Chris Hayward, the head of television at ZenithOptimedia, says that's just not true: "I think Sky generally is a smart and sharp operation and it's always had an innovative approach to media - it's been very flexible, for instance, in areas such as sponsorship. Making more of their own in-house production can't be anything but good news for clients. Once you begin thinking about client needs in this way you can get involved in negotiations that incorporate the whole thing - sponsorship and spot and production."
Production costs are already a big issue, he states - and not just with smaller advertisers. "Over the past ten years, there has been a move towards total accountability on our side of the business, and auditors have become more and more prevalent. I can't see why the creative and production side of the business should be exempt from that," he concludes.
But what does the City think? Many analysts in recent months have released briefing notes on Sky's slowdown in subscription growth and the whole issue of the "glass ceiling". Do they think advertising could be a replacement growth strand? Too early to tell, seems to be the consensus.
Lorna Tilbian, a media analyst at Numis, says: "For many smaller advertisers, I'm not sure that the cost of production is the only issue. If you have a small budget, that's what radio is for, isn't it? It may not be appropriate to take the budget out of radio, below the line or regional media. They use these media for specific reasons and Sky offers something completely different. This initiative may work in its own way - we'll have to see."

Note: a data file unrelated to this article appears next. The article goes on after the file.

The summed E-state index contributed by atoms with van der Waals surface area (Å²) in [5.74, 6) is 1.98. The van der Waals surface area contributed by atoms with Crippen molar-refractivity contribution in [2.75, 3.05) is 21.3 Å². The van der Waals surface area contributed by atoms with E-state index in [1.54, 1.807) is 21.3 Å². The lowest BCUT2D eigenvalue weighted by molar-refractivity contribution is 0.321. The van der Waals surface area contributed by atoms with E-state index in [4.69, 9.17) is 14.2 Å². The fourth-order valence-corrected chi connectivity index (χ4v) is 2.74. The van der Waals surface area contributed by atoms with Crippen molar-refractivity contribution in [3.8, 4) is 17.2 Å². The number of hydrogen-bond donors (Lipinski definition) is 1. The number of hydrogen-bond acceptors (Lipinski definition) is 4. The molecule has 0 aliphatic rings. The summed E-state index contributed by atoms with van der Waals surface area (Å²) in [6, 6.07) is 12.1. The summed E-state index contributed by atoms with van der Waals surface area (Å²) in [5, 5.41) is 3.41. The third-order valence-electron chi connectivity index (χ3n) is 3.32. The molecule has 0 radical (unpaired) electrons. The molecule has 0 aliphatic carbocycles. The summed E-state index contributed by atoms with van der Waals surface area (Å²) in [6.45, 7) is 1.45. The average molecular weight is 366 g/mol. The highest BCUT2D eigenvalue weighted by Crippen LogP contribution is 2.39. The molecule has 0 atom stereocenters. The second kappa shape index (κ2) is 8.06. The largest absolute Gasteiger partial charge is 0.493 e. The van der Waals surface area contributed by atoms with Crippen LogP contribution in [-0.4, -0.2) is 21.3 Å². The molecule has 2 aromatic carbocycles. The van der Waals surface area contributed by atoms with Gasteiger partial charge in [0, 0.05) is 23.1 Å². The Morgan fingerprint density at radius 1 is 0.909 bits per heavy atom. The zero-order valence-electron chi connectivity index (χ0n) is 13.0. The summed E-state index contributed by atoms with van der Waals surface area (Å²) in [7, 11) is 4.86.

But Chris Boothby, the negotiations director of BBJ, says that this is an area in which Sky (and to a certain extent the cable sales house ids too) has a real competitive edge over its terrestrial rivals - because of its increasing willingness to offer an integrated communication solution embracing spot airtime, sponsorship, interactive, online and promotions as a complete package to advertisers.
He adds: "And, yes, expanding and promoting its in-house creative capability fits well with this integrated offering and already the production of sponsorship credits are often negotiated with Sky as part of an overall sponsorship package. Whether this creative initiative will help to attract new spot advertisers to Sky remains to be seen, but certainly in terms of its sponsorship and promotion opportunities, Sky's ability to deliver integrated creative solutions has proved to be successful."